The early history of Barnes revolved around its ancient manor house of Barn Elms. Originally owned by the canons of St Paul's Cathedral, the house and its gardens were subsequently bought by the Hoare family. The completion of Hammersmith Bridge in 1827 and the coming of the railway in 1846 led to major development, but the dominant local activity remained market gardening until quite recently. The village retains its historic layout with the earlier houses near the green, the pond and along Barnes Terrace.
Along with Barnes, Mortlake was listed in the Domesday Book. The vast Manor of Mortlake included Putney and Wimbledon and was held by the Archbishop of Canterbury until the 16th Century. In the early 17th century a tapestry works was set up, and after its closure market gardening and brewing became Mortlake’s main industries. Mortlake was originally a riverside village and there remain a few early houses dating from the late 15th century along the riverfront today at Thames Bank.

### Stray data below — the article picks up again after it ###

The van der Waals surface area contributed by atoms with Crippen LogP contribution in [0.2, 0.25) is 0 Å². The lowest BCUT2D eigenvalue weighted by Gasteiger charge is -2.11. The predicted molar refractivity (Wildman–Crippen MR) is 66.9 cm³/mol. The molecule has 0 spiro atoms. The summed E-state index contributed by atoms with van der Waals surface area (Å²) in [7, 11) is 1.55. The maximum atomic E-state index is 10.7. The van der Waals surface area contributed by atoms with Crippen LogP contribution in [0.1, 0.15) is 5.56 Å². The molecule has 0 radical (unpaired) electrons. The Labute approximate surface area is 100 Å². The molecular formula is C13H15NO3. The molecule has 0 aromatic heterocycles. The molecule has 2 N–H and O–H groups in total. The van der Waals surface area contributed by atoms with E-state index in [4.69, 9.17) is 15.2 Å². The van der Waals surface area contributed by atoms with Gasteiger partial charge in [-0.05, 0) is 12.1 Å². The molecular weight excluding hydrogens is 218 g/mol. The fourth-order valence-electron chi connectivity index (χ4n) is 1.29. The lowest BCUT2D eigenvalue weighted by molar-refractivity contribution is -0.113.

East Sheen was originally a hamlet within the parish of Mortlake and lies adjacent to Richmond Park. During the 18th and 19th centuries it became an area of imposing mansions and villas. However, from the early 20th century many of these fine houses were demolished and the area succumbed to suburban development.